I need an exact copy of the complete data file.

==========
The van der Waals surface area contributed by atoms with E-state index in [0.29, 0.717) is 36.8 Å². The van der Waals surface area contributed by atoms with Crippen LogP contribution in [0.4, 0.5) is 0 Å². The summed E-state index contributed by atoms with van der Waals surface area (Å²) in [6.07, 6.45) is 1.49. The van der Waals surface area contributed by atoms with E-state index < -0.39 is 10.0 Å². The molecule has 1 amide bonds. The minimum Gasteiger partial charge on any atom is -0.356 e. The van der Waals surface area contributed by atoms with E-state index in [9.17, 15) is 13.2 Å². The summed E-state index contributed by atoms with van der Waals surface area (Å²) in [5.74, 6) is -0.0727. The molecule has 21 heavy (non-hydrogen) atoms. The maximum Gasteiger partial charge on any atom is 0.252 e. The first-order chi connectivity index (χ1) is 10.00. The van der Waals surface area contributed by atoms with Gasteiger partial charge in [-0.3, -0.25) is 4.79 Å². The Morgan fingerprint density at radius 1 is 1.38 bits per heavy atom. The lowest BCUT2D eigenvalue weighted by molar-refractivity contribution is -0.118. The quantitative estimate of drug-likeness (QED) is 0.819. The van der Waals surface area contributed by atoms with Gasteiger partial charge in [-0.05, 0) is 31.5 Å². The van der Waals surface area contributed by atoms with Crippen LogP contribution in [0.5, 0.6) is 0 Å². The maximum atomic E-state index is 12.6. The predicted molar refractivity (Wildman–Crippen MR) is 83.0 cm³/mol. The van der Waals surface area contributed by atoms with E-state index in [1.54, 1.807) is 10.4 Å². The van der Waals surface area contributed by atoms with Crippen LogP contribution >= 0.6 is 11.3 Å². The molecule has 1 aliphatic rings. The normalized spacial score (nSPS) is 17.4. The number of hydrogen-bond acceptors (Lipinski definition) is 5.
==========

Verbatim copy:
The van der Waals surface area contributed by atoms with E-state index in [0.29, 0.717) is 36.8 Å². The van der Waals surface area contributed by atoms with Crippen LogP contribution in [0.4, 0.5) is 0 Å². The summed E-state index contributed by atoms with van der Waals surface area (Å²) in [6.07, 6.45) is 1.49. The van der Waals surface area contributed by atoms with E-state index < -0.39 is 10.0 Å². The molecule has 1 amide bonds. The minimum Gasteiger partial charge on any atom is -0.356 e. The van der Waals surface area contributed by atoms with E-state index in [9.17, 15) is 13.2 Å². The summed E-state index contributed by atoms with van der Waals surface area (Å²) in [5.74, 6) is -0.0727. The molecule has 21 heavy (non-hydrogen) atoms. The maximum Gasteiger partial charge on any atom is 0.252 e. The first-order chi connectivity index (χ1) is 10.00. The van der Waals surface area contributed by atoms with Gasteiger partial charge in [-0.3, -0.25) is 4.79 Å². The Morgan fingerprint density at radius 1 is 1.38 bits per heavy atom. The lowest BCUT2D eigenvalue weighted by molar-refractivity contribution is -0.118. The quantitative estimate of drug-likeness (QED) is 0.819. The van der Waals surface area contributed by atoms with Gasteiger partial charge in [-0.05, 0) is 31.5 Å². The van der Waals surface area contributed by atoms with Crippen LogP contribution in [0.5, 0.6) is 0 Å². The maximum atomic E-state index is 12.6. The predicted molar refractivity (Wildman–Crippen MR) is 83.0 cm³/mol. The van der Waals surface area contributed by atoms with E-state index in [1.54, 1.807) is 10.4 Å². The van der Waals surface area contributed by atoms with Crippen LogP contribution >= 0.6 is 11.3 Å². The molecule has 1 aliphatic rings. The normalized spacial score (nSPS) is 17.4. The number of hydrogen-bond acceptors (Lipinski definition) is 5.